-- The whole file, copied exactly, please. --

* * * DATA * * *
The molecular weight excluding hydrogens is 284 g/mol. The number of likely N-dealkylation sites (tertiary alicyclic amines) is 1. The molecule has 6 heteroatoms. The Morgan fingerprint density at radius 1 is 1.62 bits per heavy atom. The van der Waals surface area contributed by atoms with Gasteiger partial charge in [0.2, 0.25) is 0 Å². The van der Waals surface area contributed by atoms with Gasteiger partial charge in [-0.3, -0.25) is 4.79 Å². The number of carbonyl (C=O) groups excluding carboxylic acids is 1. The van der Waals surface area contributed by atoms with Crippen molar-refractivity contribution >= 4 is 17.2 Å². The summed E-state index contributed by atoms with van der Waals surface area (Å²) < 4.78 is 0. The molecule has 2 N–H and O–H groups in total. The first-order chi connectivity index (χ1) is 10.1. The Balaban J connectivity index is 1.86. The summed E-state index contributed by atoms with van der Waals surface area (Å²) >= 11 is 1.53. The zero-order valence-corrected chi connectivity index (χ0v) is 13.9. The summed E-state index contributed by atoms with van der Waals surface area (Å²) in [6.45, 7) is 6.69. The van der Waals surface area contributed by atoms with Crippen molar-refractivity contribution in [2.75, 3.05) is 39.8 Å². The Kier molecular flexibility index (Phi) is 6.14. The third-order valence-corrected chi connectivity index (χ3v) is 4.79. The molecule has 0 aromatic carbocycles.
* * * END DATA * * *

The molecular weight excluding hydrogens is 284 g/mol. The number of likely N-dealkylation sites (tertiary alicyclic amines) is 1. The molecule has 6 heteroatoms. The Morgan fingerprint density at radius 1 is 1.62 bits per heavy atom. The van der Waals surface area contributed by atoms with Gasteiger partial charge in [0.2, 0.25) is 0 Å². The van der Waals surface area contributed by atoms with Gasteiger partial charge in [-0.3, -0.25) is 4.79 Å². The number of carbonyl (C=O) groups excluding carboxylic acids is 1. The van der Waals surface area contributed by atoms with Crippen molar-refractivity contribution >= 4 is 17.2 Å². The summed E-state index contributed by atoms with van der Waals surface area (Å²) < 4.78 is 0. The molecule has 2 N–H and O–H groups in total. The first-order chi connectivity index (χ1) is 10.1. The Balaban J connectivity index is 1.86. The summed E-state index contributed by atoms with van der Waals surface area (Å²) >= 11 is 1.53. The zero-order valence-corrected chi connectivity index (χ0v) is 13.9. The summed E-state index contributed by atoms with van der Waals surface area (Å²) in [6.45, 7) is 6.69. The van der Waals surface area contributed by atoms with Crippen molar-refractivity contribution in [2.75, 3.05) is 39.8 Å². The Kier molecular flexibility index (Phi) is 6.14. The third-order valence-corrected chi connectivity index (χ3v) is 4.79. The molecule has 0 aromatic carbocycles.